World Report

BUDAPEST (JTA) — Hungary plans to transform an unused Budapest synagogue into a Holocaust museum.

"An old and just demand of both the Jewish community and the Hungarian nation as a whole will now be fulfilled," Culture Minister Jozsef Hamori said Dec. 9.

The museum will contain exhibits documenting the Holocaust, when some 600,000 Hungarian Jews perished. The museum, slated to open in 2001, will also "serve as a remembrance of the 30,000 Gypsies who died," Hamori added.

Germany sentences denier to two years

BERLIN (JTA) — A German neo-Nazi has been sentenced to two years in prison without parole for denying the Holocaust.

Manfred Roeder, 70, was given the sentence earlier this month for referring to the Holocaust as a "humbug" during an August 1998 election rally in the eastern German city of Stralsund.

Roeder spent eight years in jail during the 1980s for leading a neo-Nazi group in an attack that left two Vietnamese refugees dead.

Scholars want Jew cleared in murder

NEW YORK (JTA) — Czech historians are planning to send a letter to Austria's president requesting that a Czech Jew sentenced to 100 years for ritual murder be posthumously cleared of the charge.

Leopold Hilsner was sentenced in 1899 by Austria-Hungary for allegedly killing a Christian girl. He was released in 1918.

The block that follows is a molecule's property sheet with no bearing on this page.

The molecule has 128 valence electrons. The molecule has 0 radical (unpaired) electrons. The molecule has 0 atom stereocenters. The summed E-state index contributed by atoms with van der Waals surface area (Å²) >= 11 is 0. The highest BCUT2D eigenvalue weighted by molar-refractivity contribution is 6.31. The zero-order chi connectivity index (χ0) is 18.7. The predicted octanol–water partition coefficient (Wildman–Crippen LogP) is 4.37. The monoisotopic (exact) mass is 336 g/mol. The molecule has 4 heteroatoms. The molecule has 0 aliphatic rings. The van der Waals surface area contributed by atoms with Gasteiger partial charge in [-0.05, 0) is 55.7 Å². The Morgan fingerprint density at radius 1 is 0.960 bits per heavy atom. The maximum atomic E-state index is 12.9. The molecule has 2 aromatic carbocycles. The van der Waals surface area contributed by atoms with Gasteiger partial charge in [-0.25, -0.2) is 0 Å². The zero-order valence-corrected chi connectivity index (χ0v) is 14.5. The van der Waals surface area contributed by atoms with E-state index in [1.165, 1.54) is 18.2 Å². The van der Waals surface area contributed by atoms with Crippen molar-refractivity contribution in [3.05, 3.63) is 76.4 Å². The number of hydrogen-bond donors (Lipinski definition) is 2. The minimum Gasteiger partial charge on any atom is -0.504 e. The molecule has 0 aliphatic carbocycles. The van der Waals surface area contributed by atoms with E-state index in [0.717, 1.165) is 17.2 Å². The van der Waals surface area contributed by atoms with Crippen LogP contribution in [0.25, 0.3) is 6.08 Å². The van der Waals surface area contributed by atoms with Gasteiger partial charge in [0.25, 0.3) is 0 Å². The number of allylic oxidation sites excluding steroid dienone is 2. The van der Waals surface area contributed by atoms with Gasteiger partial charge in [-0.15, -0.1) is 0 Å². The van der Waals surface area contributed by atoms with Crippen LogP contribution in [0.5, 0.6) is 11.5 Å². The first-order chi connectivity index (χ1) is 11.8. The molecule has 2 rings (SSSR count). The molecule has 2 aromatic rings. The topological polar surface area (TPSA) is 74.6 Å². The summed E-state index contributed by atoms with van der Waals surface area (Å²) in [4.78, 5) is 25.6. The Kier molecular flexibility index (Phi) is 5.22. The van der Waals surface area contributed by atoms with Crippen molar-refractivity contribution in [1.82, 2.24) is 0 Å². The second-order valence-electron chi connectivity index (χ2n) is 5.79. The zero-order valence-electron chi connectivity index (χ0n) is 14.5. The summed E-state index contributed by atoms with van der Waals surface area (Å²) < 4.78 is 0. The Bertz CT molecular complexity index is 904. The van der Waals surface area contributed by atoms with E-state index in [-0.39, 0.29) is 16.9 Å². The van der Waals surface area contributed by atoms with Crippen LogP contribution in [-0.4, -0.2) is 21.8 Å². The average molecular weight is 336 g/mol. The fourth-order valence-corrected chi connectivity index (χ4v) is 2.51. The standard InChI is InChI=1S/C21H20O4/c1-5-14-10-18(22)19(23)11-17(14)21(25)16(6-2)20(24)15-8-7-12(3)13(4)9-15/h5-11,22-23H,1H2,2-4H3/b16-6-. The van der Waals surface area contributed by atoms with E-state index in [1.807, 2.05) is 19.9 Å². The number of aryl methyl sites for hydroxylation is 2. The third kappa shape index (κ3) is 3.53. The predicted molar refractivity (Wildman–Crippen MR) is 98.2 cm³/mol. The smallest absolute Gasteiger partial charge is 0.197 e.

Chile bans meeting of neo-Nazi congress

SANTIAGO, Chile (JTA) — Chile has banned an international gathering of neo-Nazis.

Jewish leaders in Latin America and abroad had sought a ban on the international congress, which was scheduled for April 20, the 111th anniversary of Hitler's birth.

Eight Israelis killed in Bolivia jeep crash

JERUSALEM (JPS) — Eight young Israelis were killed Dec. 1 in Bolivia while riding in a jeep that plunged off a cliff.

The group had been traveling in one jeep, together with two Dutch tourists, in an area called Yungas, or the "Death Path," near La Paz. The two Dutch citizens also died.

Bolivia is a popular travel destination for Israelis, and the Israeli Embassy there has several hundred listed as tourists at any given time.

No charges expected for shredding papers

BERN (JTA) — Switzerland's largest bank will not face criminal charges for shredding Holocaust-era documents.

An official in Zurich said Dec. 9 that no charges would be brought against the Union Bank of Switzerland because of a one-year statute of limitations.

The announcement came after a panel reported several instances in which UBS officials destroyed records that may have been pertinent to the investigation.